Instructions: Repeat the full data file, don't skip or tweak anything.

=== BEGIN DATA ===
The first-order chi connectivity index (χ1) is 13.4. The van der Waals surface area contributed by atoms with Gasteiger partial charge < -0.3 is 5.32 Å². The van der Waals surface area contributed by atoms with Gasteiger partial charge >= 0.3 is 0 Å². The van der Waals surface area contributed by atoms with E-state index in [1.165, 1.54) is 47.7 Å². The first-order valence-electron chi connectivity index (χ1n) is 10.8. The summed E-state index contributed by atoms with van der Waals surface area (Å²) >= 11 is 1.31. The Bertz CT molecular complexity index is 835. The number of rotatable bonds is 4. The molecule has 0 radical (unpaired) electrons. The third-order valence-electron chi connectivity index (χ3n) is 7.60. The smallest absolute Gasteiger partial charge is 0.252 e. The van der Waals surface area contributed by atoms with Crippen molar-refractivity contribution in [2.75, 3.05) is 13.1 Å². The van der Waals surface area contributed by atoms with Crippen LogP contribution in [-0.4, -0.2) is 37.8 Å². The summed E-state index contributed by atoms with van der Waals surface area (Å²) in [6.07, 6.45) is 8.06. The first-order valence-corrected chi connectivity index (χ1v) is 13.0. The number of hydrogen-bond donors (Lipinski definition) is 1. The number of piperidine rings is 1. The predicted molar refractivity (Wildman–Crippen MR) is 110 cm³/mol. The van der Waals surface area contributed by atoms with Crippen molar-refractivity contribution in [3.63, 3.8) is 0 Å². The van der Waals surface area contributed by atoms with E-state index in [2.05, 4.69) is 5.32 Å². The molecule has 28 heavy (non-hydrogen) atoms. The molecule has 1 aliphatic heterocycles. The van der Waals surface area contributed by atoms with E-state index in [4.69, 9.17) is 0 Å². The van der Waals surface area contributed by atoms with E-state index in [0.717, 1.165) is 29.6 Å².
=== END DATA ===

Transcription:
The first-order chi connectivity index (χ1) is 13.4. The van der Waals surface area contributed by atoms with Gasteiger partial charge < -0.3 is 5.32 Å². The van der Waals surface area contributed by atoms with Gasteiger partial charge >= 0.3 is 0 Å². The van der Waals surface area contributed by atoms with E-state index in [1.165, 1.54) is 47.7 Å². The first-order valence-electron chi connectivity index (χ1n) is 10.8. The summed E-state index contributed by atoms with van der Waals surface area (Å²) >= 11 is 1.31. The Bertz CT molecular complexity index is 835. The number of rotatable bonds is 4. The molecule has 0 radical (unpaired) electrons. The third-order valence-electron chi connectivity index (χ3n) is 7.60. The smallest absolute Gasteiger partial charge is 0.252 e. The van der Waals surface area contributed by atoms with Crippen molar-refractivity contribution in [2.75, 3.05) is 13.1 Å². The van der Waals surface area contributed by atoms with Crippen LogP contribution in [-0.4, -0.2) is 37.8 Å². The summed E-state index contributed by atoms with van der Waals surface area (Å²) in [6.07, 6.45) is 8.06. The first-order valence-corrected chi connectivity index (χ1v) is 13.0. The number of hydrogen-bond donors (Lipinski definition) is 1. The number of piperidine rings is 1. The predicted molar refractivity (Wildman–Crippen MR) is 110 cm³/mol. The van der Waals surface area contributed by atoms with Crippen molar-refractivity contribution in [3.63, 3.8) is 0 Å². The van der Waals surface area contributed by atoms with E-state index in [2.05, 4.69) is 5.32 Å². The molecule has 28 heavy (non-hydrogen) atoms. The molecule has 1 aliphatic heterocycles. The van der Waals surface area contributed by atoms with E-state index in [4.69, 9.17) is 0 Å². The van der Waals surface area contributed by atoms with E-state index in [0.717, 1.165) is 29.6 Å².